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First-timers look to bag bargain

The pack rat: these homes are crammed full of clutter and as a result, often sell well under the market value

Dear Heather,

We are first-time buyers, buying on a limited budget, and we have seen a very reasonable property but it does need work on the interior. Are there opportunities in this area of the market, and should we offer less because it needs work?


Dear Buyer,

As an agent, what I notice in first-time buyers is that because they watch a lot of HGTV, they (unsurprisingly) want their first home to be decorated like something out of a magazine, closely resemble their dream home AND be affordable! Which is a tall order for a starter home.

There are three questions you need to look at when buying a first home: Will it mostly fit our needs and family? Is it affordable? And is it in a good location?

Having found something you like, the chances are it will need some attention to turn it into your very own castle. However whether a house REALLY needs work is based on opinion.

Not everybody agrees on the condition of a home. Sometimes sellers will ask if they should fix up a home or sell “as is” and, while certain repairs will bring more money, some types of improvements are better left as an option for the buyer. For example, if the wall-to-wall carpeting is worn and stained, it is generally a good idea to replace the flooring before selling. However, you would be foolish to haul a cedar bar to the dump simply because it’s a certain vintage.

Houses that need work

Since work is often in the eye of the beholder, one thing you should not do is to presume that the listing price has not already been adjusted for the fact you are buying a home that needs work.

Most sellers already realise the home needs work and have accounted for it when pricing the home.

I’ve yet to find a seller who is willing to subsidise a buyer’s home improvement dreams. Yet that doesn’t stop buyers from trying to discount an already discounted price.

The fixer-upper house

Fixer-upper homes are generally priced for a sale in their “as is” condition.

These homes often show deferred maintenance because the sellers were unable or unwilling to properly care for the home. Maybe there has been a death, or it passed through probate to heirs who don’t want it.

To compute a price on the fixer-upper house, sellers will generally choose a sales price based on the comparable sales and then they further reduce the price by the estimate for repairs. They might deduct a little bit more from the price to make it attractive to buyers.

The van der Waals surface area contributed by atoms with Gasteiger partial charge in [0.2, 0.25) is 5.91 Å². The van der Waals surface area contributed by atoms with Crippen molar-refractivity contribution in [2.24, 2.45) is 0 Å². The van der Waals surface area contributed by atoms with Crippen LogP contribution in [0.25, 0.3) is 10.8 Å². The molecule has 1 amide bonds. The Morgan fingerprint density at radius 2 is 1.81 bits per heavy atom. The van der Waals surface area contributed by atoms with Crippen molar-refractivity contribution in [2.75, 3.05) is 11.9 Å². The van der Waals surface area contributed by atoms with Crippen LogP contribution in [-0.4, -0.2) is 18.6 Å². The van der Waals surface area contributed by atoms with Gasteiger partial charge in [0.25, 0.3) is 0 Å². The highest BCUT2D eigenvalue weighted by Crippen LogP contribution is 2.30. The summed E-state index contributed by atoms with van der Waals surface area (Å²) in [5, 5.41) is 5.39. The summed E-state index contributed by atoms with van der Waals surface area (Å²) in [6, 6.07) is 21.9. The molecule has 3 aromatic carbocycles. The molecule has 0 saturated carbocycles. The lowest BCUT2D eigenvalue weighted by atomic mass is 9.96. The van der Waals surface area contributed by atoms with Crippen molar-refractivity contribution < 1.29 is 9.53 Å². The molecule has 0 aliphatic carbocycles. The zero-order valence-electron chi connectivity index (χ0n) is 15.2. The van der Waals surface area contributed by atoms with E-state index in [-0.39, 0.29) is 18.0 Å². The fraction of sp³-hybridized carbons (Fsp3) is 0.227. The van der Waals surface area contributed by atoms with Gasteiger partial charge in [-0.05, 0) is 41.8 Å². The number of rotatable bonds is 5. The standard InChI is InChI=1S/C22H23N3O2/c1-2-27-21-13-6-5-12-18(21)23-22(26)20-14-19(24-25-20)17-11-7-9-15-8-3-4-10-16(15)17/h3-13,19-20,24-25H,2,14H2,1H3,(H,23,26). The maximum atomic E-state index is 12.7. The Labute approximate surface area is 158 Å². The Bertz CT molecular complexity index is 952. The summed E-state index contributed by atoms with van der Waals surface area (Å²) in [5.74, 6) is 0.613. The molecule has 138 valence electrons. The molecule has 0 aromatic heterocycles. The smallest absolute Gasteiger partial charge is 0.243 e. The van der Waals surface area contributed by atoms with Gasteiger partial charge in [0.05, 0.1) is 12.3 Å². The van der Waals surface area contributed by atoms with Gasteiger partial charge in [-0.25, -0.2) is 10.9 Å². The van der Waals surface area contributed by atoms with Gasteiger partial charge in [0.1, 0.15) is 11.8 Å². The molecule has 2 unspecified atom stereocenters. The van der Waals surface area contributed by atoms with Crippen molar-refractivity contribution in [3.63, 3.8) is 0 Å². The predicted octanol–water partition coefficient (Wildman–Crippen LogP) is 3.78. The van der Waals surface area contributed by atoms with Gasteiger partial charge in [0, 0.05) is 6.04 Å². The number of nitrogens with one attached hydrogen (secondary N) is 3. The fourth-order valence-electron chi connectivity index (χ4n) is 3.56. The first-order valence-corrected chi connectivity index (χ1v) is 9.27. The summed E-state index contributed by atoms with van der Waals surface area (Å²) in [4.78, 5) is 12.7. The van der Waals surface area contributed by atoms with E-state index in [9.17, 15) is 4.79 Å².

If the home has been on the market for a while, it could be that it needs more work than the seller first realised.

Newer but outdated house

You spot this a lot in condominiums. A once buoyant rental market, could have now made them difficult to rent.

While popular at the time, supply can now exceed demand. Owners often have little interest in remodelling a home that is 15 to 20 years old. After all, they figure the home was fine when they bought it, and it’s fine to sell it now. What they don’t realise is buyers aren’t receptive to homes without updates.

Buyers want turnkey homes; homes that don’t require any work. If they have to put work into a home by tackling a home-improvement project, they expect a discount. However, this is often where buyers go wrong.

If the bathroom taps work and the toilet flushes, do you really need a complete new bathroom, or could it wait a couple of years?

My bet is, it would serve you just fine with a new coat of paint, a nice shower curtain and some new towels. Same goes with a kitchen. If the cabinets are in fairly good shape, why not paint or varnish them? Put on new hardware, and maybe change the countertops. If it’s not a huge kitchen a few new tiles on the floor, a new backsplash and a coat of paint on the walls can make a huge difference.

Also, sometimes it pays to live in the house for a bit before making any major renovations. Often you see things from a different perspective after three or six months of occupancy.

The pack rat house

Not every messy house is a pack rat house but the pack rat houses can present problems in the way that you cannot “see” everything.

These are the homes where you might need to navigate through on tight paths woven around stacks of personal belongings throughout the house. Sometimes the bedrooms are so full of furniture and boxes that you can’t get the door open. Pack rats collect and save stuff, and sometimes are attracted to odd things!

Combine a pack rat house with years of neglect, and you have something very interesting — with possibly a few surprises. It definitely pays to have a structural survey done on this type of home and oftentimes, unfortunately for the seller, these properties can sell well under market value.

So bottom line is that it is likely a property needing some upgrades has already been discounted to compensate for the renovations. However, it’s always worth making a solid offer and seeing where the negotiations go from there.

Heather Chilvers is among Coldwell Banker Bermuda Realty’s leading sales representatives. She has been working in real estate for 27 years. If you have a question for Heather, please contact her at hchilvers@brcl.bm or 332-1793. All questions will be treated in confidence. Read this article on Facebook: Ask Heather Real Estate